The Indian Papers of Texas and the Southwest 1825-1916: Volume 2 Page: 338
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TEXAS INDIAN PAPERS, 1844-1845
young men not to break the Treaty, but to assist one another,
in maintaining it. I saw some at the last council, that pretended
to be at peace, that are not here now. I fear they do not intend
to Keep the Treaty. I do not see any now but what, I believe,
will do as they promise. I have only to assure the Coms, and
the different tribes present, that I have faithfully kept the
Treaty and will continue to do so, arid I call upon the Great
Spirit to witness that what I say is true, and I want the other
tribes to talk the truth so that we may all understand one an-
other and live in peace."
Yellow or Little Wolf, War Chief, Comanche.
"I have come here, because Mo-pe-chu-cope told me to come,
for I would see that the white men were friends, and would
treat me well, and I brought my warriors to be satisfied of the
fact. I am glad to find that all I heard was true, that the white
people are friendly, and that a Treaty has been made with them
and the Indians present. I have come here to listen and not to
talk, for our chief does all of that, but I find we all travel about
with one another in friendship, and that what was told my
young warriors is true, and it makes my heart glad to see all at
peace among the white people and I hope it will last always."
The Council was then adjourned until tomor-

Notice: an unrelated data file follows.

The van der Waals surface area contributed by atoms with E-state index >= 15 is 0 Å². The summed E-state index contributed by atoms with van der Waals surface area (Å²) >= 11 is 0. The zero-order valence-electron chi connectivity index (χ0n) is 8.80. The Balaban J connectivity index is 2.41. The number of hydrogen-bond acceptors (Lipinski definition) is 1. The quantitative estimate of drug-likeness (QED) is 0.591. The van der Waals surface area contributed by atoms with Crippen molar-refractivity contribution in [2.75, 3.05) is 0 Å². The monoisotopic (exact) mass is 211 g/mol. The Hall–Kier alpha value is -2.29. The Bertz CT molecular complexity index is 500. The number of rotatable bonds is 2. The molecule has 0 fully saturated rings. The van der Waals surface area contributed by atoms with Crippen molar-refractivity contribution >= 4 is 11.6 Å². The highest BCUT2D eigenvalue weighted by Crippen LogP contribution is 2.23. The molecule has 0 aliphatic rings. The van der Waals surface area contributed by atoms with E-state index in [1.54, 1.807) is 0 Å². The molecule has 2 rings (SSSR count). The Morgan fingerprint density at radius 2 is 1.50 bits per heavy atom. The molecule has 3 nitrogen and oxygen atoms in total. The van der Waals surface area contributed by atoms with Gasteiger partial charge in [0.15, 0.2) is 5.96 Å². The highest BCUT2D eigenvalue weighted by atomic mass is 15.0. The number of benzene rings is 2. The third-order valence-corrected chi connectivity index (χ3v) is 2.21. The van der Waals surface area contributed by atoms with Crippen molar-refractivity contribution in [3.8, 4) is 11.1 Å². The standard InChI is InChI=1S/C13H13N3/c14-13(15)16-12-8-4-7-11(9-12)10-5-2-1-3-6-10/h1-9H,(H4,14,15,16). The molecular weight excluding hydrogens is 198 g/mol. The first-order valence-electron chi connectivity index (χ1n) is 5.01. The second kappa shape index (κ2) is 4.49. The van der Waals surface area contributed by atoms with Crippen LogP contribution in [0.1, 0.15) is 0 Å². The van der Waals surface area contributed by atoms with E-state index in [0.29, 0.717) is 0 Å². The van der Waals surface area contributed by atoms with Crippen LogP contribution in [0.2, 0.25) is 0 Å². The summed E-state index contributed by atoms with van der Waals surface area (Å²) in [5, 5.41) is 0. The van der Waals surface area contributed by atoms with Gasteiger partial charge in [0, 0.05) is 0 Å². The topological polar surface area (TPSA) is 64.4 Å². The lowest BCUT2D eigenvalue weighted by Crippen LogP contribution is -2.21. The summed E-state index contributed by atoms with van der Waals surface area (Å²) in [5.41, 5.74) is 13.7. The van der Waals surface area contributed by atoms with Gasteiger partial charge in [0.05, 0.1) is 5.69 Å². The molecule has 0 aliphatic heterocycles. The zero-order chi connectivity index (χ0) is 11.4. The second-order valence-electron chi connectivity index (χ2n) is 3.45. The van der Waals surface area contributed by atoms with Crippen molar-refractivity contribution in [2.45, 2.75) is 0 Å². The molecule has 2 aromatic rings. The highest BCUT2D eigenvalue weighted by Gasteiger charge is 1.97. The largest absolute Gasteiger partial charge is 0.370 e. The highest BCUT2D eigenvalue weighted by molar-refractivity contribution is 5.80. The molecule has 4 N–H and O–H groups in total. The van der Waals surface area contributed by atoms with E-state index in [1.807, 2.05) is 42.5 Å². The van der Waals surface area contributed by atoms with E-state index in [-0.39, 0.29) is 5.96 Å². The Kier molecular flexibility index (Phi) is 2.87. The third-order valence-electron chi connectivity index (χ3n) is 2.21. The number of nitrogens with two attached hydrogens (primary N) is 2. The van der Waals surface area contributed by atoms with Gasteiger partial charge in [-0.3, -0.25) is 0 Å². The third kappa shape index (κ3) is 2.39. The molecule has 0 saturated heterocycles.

Saturday Sept 20 1845.
On account of a rain storm which commenced last night and
continued the whole day, there was no council held. A note
addressed to Col Thos I Smith one of the Coms, arrived about
5 0 elk stating that one of the waggons containing presents for
the Indians, had broken down at Fish Creek Eight miles below
the Falls of the Brazos, and that it would be impossible to have
it repaired and arrive, before Monday or Tuesday the 22d or
Sunday Sept 21st 1845.
The Indians assembled at the Council House this morning, and
after smoking the pipe of peace, Gen Morehouse addressed them
"Brothers. One of our council Captains is Sick-and unable
to attend this morning but his heart is with you. The talk we
had day before yesterday was good, and let us do as we say,
Here’s what’s next.
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Re-print of a historical compilation of Native American papers in the American Southwest region from 1825 to 1916. Index begins on page 443.
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Winfrey, Dorman H. & Day, James M. The Indian Papers of Texas and the Southwest 1825-1916: Volume 2, book, 1995; Austin, Texas. (https://texashistory.unt.edu/ark:/67531/metapth786487/m1/358/?q=%22chicken%20trotter%22: accessed July 4, 2022), University of North Texas Libraries, The Portal to Texas History, https://texashistory.unt.edu; .